Control of Noise at Work Regulations – A summary of what you need to measure

Control of Noise at Work RegulationsWhat do the regulations require you to do?

The Control of Noise at Work Regulations 2005 require employers to prevent or reduce risks to health and safety from exposure to noise at work. Employees have duties under the Regulations too.

The Regulations require you as an employer to:

  • Assess the risks to your employees from noise at work
  • Take action to reduce the noise exposure that produces those risks
  • Provide your employees with hearing protection if you cannot reduce the noise exposure enough by using other methods
  • Make sure the legal limits on noise exposure are not exceeded
  • Provide your employees with information, instruction and training
  • Carry out health surveillance where there is a risk to health.

The Regulations do not apply to:

  • members of the public exposed to noise from their non-work activities, or making an informed choice to go to noisy places;
  • low-level noise that is a nuisance but causes no risk of hearing damage.

Employers in the music and entertainment sectors had until the 6th April 2008 to comply with the Noise Regulations 2005. They had to continue to comply with the Noise at Work Regulations 1989, which the 2005 Regulations replaced for all other workplaces.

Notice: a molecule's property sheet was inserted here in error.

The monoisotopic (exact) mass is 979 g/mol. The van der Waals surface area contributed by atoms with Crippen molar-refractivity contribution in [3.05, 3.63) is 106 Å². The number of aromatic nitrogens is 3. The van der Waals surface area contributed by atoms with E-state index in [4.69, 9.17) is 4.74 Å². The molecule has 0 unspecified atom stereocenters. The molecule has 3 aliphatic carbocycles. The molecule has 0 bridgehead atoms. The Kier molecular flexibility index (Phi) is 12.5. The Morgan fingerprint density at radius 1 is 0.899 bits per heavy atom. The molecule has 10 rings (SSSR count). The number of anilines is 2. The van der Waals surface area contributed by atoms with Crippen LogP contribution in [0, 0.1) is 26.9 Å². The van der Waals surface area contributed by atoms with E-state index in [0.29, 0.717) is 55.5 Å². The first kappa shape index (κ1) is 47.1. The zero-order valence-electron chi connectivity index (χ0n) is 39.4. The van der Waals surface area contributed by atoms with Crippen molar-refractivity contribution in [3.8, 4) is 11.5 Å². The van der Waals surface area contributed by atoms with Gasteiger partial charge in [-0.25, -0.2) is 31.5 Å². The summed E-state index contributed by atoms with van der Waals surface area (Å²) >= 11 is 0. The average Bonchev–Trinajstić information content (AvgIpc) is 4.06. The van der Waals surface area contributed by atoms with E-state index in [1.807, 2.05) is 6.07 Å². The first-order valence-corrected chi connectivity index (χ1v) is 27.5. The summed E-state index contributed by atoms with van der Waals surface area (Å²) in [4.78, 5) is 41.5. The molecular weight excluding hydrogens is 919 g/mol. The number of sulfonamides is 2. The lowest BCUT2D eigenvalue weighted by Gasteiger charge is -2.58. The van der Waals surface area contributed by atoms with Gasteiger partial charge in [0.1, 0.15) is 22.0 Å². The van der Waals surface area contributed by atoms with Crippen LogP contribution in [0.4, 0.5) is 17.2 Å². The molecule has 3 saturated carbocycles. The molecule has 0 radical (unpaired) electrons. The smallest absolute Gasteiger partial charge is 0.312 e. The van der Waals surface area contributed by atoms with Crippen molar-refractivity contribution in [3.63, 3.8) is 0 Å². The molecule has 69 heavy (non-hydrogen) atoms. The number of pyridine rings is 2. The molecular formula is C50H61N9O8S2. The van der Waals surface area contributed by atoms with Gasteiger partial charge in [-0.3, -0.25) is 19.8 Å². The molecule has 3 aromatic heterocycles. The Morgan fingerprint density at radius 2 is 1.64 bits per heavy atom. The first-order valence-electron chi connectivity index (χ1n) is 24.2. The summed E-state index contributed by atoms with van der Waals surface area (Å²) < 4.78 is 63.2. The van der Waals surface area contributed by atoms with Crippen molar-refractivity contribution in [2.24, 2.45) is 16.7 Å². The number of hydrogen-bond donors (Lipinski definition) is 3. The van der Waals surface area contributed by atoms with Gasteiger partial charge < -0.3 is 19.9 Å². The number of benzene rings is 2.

What are the action levels and limit values?

The Noise Regulations require you to take specific action at certain action values. These relate to

  • the levels of exposure to noise of your employees averaged over a working day or week; and
  • the maximum noise (peak sound pressure) to which employees are exposed in a working day.

The values are:

  • lower exposure action values:
    • daily LEP,d or weekly LEP,w exposure of 80 dB;
    • peak sound pressure (LCPeak) of 135 dB;
  • upper exposure action values:
    • daily LEP,d or weekly LEP,w exposure of 85 dB;
    • peak sound pressure (LCPeak) of 137 dB.

There are also levels of noise exposure which must not be exceeded.

These are called exposure limit values. The exposure limit values are:

  • daily LEP,d or weekly LEP,w exposure of 87 dB;
  • peak sound pressure of (LCPeak) 140 dB.

What Do You Need To Measure for Noise At Work?